In IMAGINE-6, BIL showed ALT levels increasing from baseline while for NPH ALT decreased at 26 weeks (mean difference between treatment groups: 7.4 IU/l). However, the proportion of BIL patients who had ALT levels greater than or equal to three times the upper limit of the normal range (ALT ≥3× ULN) was similar to that of patients treated with NPH insulin. ALT decreased after discontinuation of BIL and trended towards baseline in 91% of T2D patients during the studies.

These results demonstrated that insulin-naïve patients experienced slightly smaller increases in ALT (difference at 52 weeks: 6 IU/l, P < 0.001) compared to patients who were previously treated with insulin (difference at 52 weeks: 8 IU/l, P < 0.001). There was a slight decrease in ALT among insulin-naive patients treated with IG (−2 IU/l); this was not seen in those T2D patients previously treated with insulin (Table 1).

Table 1 Overview of IMAGINE studies and liver enzyme analysis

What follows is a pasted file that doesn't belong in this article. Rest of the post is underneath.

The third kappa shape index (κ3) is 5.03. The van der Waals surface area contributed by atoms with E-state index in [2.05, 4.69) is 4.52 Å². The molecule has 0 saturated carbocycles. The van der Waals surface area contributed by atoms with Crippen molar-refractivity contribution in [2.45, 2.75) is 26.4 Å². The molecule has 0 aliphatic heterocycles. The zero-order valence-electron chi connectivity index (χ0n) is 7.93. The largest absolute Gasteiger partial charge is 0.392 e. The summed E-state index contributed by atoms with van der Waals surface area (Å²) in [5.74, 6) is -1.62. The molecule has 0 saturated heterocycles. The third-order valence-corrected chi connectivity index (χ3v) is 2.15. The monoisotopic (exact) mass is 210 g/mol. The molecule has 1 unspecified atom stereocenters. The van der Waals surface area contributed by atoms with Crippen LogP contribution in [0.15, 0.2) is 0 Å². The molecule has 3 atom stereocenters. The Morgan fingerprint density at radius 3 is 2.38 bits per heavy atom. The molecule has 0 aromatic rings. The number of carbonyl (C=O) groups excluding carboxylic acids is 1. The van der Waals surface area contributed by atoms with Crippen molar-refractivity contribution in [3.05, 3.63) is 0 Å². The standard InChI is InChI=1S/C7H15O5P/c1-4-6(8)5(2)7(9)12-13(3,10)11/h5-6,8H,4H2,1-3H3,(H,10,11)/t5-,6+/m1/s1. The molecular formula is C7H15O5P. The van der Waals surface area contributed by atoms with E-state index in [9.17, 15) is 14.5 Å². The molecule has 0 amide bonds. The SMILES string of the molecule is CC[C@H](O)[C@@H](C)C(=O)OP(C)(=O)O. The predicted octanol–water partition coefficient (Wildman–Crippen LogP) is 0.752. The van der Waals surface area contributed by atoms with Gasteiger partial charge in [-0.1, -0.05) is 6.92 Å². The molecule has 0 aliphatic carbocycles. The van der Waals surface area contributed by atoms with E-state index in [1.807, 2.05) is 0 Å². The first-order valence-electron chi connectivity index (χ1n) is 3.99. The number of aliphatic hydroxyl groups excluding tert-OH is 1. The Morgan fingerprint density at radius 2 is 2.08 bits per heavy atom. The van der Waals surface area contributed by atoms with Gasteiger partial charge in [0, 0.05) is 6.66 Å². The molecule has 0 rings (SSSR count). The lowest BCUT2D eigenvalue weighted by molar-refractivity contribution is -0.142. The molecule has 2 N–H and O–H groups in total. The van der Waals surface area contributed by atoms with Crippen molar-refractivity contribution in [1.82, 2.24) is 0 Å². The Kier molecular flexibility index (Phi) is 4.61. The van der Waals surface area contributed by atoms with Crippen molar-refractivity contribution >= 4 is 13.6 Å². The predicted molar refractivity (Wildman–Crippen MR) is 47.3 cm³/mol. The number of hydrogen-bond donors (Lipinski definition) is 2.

Liver fat was measured in the IMAGINE-2 and IMAGINE-5 trials using magnetic resonance imaging in a subset of patients. Results in IMAGINE-2, with insulin-naive patients, showed liver fat was the same in patients treated with BIL, while patients taking IG decreased their liver fat from 12.7% at baseline to 10.0% at 52 weeks.

In IMAGINE-5, where patients were treated with basal insulin prior to entering the study, those patients taking BIL increased liver fat from 10.4% at baseline to 14.9% at 52 weeks, while it did not change significantly in patients taking IG. The mean difference between treatment groups at 52 weeks was 5.3% [32].